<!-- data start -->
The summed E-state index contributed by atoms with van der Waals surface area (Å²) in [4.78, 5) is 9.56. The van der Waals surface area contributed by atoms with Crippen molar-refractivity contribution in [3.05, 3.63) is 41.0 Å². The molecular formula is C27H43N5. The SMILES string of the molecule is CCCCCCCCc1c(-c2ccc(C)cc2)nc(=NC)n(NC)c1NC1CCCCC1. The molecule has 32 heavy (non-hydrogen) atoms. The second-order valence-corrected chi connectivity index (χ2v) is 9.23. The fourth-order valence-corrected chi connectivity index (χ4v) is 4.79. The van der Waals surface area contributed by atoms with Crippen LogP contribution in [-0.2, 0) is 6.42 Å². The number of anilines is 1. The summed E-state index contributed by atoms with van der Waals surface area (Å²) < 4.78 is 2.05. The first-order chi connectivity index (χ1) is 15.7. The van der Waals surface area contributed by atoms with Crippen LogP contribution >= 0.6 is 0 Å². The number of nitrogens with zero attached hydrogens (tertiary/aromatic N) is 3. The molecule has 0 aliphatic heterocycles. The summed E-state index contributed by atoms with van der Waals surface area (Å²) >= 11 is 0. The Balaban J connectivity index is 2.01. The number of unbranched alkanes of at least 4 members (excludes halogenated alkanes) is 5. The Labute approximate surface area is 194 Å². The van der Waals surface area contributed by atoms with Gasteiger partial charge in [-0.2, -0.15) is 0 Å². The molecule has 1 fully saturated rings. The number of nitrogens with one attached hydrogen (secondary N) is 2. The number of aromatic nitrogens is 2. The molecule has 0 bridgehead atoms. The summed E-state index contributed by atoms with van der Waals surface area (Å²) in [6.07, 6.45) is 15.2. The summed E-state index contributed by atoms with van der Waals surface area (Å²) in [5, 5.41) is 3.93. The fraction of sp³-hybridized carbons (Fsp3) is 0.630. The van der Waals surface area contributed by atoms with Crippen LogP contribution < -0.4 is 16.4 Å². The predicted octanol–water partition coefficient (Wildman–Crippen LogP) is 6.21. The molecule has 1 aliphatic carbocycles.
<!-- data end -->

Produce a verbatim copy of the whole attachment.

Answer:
The summed E-state index contributed by atoms with van der Waals surface area (Å²) in [4.78, 5) is 9.56. The van der Waals surface area contributed by atoms with Crippen molar-refractivity contribution in [3.05, 3.63) is 41.0 Å². The molecular formula is C27H43N5. The SMILES string of the molecule is CCCCCCCCc1c(-c2ccc(C)cc2)nc(=NC)n(NC)c1NC1CCCCC1. The molecule has 32 heavy (non-hydrogen) atoms. The second-order valence-corrected chi connectivity index (χ2v) is 9.23. The fourth-order valence-corrected chi connectivity index (χ4v) is 4.79. The van der Waals surface area contributed by atoms with Crippen LogP contribution in [-0.2, 0) is 6.42 Å². The number of anilines is 1. The summed E-state index contributed by atoms with van der Waals surface area (Å²) < 4.78 is 2.05. The first-order chi connectivity index (χ1) is 15.7. The van der Waals surface area contributed by atoms with Crippen LogP contribution >= 0.6 is 0 Å². The number of nitrogens with zero attached hydrogens (tertiary/aromatic N) is 3. The molecule has 0 aliphatic heterocycles. The summed E-state index contributed by atoms with van der Waals surface area (Å²) >= 11 is 0. The Balaban J connectivity index is 2.01. The number of unbranched alkanes of at least 4 members (excludes halogenated alkanes) is 5. The Labute approximate surface area is 194 Å². The van der Waals surface area contributed by atoms with Gasteiger partial charge in [-0.2, -0.15) is 0 Å². The molecule has 1 fully saturated rings. The number of nitrogens with one attached hydrogen (secondary N) is 2. The number of aromatic nitrogens is 2. The molecule has 0 bridgehead atoms. The summed E-state index contributed by atoms with van der Waals surface area (Å²) in [6.07, 6.45) is 15.2. The summed E-state index contributed by atoms with van der Waals surface area (Å²) in [5, 5.41) is 3.93. The fraction of sp³-hybridized carbons (Fsp3) is 0.630. The van der Waals surface area contributed by atoms with Crippen LogP contribution < -0.4 is 16.4 Å². The predicted octanol–water partition coefficient (Wildman–Crippen LogP) is 6.21. The molecule has 1 aliphatic carbocycles.